Amid wall-to-wall news coverage about banks, insurance companies, auto manufacturers, and other pillars of the American economy that are buckling under the oppressive weight of the global financial crisis, the fact that the print media outlets reporting that news are themselves on the verge of financial ruin may be lost on readers.
Within the past few months, such venerable daily newspapers as The Cincinnati Post and the Rocky Mountain News have ceased to exist, the Seattle Post-Intelligencer has changed its format to an online-only publication, and rumors have swirled that the San Francisco Chronicle is next on the chopping block. These headlines behind the headlines serve as stark reminders that the publishing industry is changing dramatically and that print news outlets will need to learn how to adapt if they want to survive.
A new report from California-based research firm Outsell, Inc. outlines the problems with the publishing industry’s current business model and offers some advice on how to weather the economic storm. The firm’s “Information Industry Outlook 2009: No Guts, No Glory” has a cheeky title, but it aims to deliver some sobering news to media and information companies. Outsell CEO Anthea Stratigos, citing research from the report, says that many news outlets have suffered because they’re stuck in between the two viable market positions for information companies. She uses a retail metaphor to describe the two positions. The first is the Wal-Mart model. This category is composed of those few news outlets that have the resources and capacity to compete on the largest possible scale. Successful news aggregators and wire services—such as Google News and Reuters—occupy this end of the spectrum. The other end of the spectrum is the Tiffany’s model: boutique-style media outlets that aim to capture a focused readership by providing specialized information. ESPN and regional or local periodicals occupy this space.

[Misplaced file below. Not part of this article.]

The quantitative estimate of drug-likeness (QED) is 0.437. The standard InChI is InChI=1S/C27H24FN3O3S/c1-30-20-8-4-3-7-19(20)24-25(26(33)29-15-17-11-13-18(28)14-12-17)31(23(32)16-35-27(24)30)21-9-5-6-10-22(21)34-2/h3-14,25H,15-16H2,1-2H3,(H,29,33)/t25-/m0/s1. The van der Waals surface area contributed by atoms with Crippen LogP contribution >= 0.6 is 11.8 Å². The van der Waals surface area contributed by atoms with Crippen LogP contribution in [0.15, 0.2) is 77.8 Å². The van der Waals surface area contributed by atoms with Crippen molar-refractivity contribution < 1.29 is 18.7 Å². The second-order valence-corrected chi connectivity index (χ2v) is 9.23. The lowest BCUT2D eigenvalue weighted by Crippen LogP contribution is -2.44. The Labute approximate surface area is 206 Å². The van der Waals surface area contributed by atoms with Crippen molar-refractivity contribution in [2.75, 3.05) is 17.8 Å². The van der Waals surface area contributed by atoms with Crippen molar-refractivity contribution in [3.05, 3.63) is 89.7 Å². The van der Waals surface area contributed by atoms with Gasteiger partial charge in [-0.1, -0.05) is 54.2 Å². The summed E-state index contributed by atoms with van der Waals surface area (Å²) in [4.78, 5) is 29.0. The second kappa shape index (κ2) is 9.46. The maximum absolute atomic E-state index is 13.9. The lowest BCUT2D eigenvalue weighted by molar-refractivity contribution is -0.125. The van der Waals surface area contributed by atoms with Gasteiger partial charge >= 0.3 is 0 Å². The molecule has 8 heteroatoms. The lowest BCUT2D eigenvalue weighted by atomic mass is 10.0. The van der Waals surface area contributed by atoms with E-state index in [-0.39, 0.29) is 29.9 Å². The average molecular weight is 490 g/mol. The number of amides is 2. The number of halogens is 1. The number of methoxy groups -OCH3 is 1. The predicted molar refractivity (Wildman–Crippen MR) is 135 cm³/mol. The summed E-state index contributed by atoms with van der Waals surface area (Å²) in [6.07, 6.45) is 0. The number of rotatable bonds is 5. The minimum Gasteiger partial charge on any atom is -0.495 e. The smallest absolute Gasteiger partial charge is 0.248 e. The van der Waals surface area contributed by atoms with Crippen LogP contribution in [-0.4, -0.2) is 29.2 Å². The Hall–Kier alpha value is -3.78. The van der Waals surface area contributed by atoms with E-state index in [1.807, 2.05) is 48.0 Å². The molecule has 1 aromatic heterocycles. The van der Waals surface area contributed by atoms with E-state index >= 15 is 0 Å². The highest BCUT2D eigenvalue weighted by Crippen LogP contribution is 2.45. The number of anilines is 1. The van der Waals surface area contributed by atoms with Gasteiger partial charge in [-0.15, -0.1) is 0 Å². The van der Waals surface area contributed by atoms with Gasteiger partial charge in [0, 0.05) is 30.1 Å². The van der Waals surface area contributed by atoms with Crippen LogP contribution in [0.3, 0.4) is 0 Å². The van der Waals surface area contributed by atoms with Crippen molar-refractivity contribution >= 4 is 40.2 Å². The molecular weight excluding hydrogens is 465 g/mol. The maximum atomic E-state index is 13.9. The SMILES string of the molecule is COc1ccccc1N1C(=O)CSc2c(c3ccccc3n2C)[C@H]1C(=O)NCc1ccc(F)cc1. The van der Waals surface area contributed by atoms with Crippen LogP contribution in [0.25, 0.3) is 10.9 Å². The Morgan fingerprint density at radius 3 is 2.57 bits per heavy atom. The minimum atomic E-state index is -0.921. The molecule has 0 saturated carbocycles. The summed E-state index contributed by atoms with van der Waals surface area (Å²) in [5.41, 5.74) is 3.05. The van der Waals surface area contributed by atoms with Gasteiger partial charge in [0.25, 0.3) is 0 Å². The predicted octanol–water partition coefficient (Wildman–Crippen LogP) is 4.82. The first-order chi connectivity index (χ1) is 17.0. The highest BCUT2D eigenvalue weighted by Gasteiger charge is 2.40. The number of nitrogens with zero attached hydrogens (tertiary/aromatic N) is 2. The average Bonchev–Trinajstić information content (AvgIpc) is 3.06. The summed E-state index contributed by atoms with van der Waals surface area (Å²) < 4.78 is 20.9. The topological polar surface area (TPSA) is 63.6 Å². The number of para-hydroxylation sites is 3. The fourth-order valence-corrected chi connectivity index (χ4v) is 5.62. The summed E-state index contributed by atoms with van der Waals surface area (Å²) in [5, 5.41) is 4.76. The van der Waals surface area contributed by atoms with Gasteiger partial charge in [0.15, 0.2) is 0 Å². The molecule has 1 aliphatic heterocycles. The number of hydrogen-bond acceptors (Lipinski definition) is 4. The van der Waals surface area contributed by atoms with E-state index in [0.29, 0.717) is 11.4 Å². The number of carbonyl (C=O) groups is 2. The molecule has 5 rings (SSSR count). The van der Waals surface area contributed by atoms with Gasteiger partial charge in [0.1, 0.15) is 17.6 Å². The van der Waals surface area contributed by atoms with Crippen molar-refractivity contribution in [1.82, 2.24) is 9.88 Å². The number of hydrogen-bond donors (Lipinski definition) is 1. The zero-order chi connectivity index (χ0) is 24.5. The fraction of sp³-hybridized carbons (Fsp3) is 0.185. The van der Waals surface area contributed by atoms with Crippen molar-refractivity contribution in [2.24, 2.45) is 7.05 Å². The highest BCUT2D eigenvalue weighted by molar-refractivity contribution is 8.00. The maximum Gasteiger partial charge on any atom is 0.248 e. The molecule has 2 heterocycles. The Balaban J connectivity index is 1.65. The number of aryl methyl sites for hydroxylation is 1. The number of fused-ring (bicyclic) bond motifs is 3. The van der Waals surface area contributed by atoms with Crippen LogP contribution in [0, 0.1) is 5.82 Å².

One problem that may be plaguing beleaguered papers such as the Rocky Mountain News and the Seattle-Post Intelligencer is a reach that is too broad without enough boutique specialization. “Some [newspapers] are feeling pain from the economy, doubly so if they are operating with obsolete business or delivery models,” Stratigos says. “Other information providers, such as those specializing in market research, healthcare
or compliance, are somewhat recession proof or behave counter-cyclically in downturns.”
More broadly, newspapers and print publications are suffering across the board from loss of revenue due to declining advertising sales, which have fallen by a third since their peak in 2005. The old revenue-generating formulas are beginning to falter, so the industry as a whole is struggling to reinvent itself. As Stratigos sees it, there are three general areas in which innovative publishing companies are staying ahead of the curve: by effectively incorporating digital technologies into their business models, by modernizing their workflows, and by capitalizing on user-generated content.
The print media is currently a living laboratory for these three channels of innovation. The New York Times is once again flirting with the idea of charging online subscription fees, and The Christian Science Monitor has made the transition to being an online-only news outlet. The Huffington Post, which Outsell cites as one of its 30 companies to watch, was founded as an “internet newspaper” in 2005 and has been steadily gaining
traction and readership ever since. But The Huffington Post can’t claim to have figured out how to operate a self-sustaining free online news source just yet—the site is largely dependent on venture capital funding for its operating costs. It is nevertheless a template that traditional publications may look to as they ponder their own futures.
Pundits and prognosticators envision the oversaturated industry contracting until there are just a handful of “print” (in other words, nonbroadcast) news outlets left in the country and that those remaining outlets will charge subscription fees for online access just as their predecessors charged for daily newspaper delivery. At the rate that papers around the country have been disintegrating, the future may be here sooner than we think.